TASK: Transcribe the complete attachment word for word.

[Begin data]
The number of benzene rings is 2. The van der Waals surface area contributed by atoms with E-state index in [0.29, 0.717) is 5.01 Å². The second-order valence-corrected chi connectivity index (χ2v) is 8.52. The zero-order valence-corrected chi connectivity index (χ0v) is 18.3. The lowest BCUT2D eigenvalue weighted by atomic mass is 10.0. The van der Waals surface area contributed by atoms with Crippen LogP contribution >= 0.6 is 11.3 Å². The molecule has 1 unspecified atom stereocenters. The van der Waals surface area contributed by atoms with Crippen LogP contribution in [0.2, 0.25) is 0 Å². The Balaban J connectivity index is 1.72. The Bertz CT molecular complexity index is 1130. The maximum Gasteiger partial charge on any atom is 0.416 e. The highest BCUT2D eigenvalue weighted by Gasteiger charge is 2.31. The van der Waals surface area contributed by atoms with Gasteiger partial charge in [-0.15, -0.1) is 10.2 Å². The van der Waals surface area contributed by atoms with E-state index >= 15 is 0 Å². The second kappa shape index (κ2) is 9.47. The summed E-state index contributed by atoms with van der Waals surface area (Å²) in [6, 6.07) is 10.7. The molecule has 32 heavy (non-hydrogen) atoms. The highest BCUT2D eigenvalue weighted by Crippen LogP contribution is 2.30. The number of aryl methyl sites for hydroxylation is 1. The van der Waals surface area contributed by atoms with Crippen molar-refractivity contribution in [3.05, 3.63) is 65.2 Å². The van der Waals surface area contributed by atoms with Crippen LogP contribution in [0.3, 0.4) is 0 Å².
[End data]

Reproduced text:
The number of benzene rings is 2. The van der Waals surface area contributed by atoms with E-state index in [0.29, 0.717) is 5.01 Å². The second-order valence-corrected chi connectivity index (χ2v) is 8.52. The zero-order valence-corrected chi connectivity index (χ0v) is 18.3. The lowest BCUT2D eigenvalue weighted by atomic mass is 10.0. The van der Waals surface area contributed by atoms with Crippen LogP contribution >= 0.6 is 11.3 Å². The molecule has 1 unspecified atom stereocenters. The van der Waals surface area contributed by atoms with Crippen LogP contribution in [0.2, 0.25) is 0 Å². The Balaban J connectivity index is 1.72. The Bertz CT molecular complexity index is 1130. The maximum Gasteiger partial charge on any atom is 0.416 e. The highest BCUT2D eigenvalue weighted by Gasteiger charge is 2.31. The van der Waals surface area contributed by atoms with Gasteiger partial charge in [-0.15, -0.1) is 10.2 Å². The van der Waals surface area contributed by atoms with E-state index >= 15 is 0 Å². The second kappa shape index (κ2) is 9.47. The summed E-state index contributed by atoms with van der Waals surface area (Å²) in [6, 6.07) is 10.7. The molecule has 32 heavy (non-hydrogen) atoms. The highest BCUT2D eigenvalue weighted by Crippen LogP contribution is 2.30. The number of aryl methyl sites for hydroxylation is 1. The van der Waals surface area contributed by atoms with Crippen molar-refractivity contribution in [3.05, 3.63) is 65.2 Å². The van der Waals surface area contributed by atoms with Crippen LogP contribution in [0.3, 0.4) is 0 Å².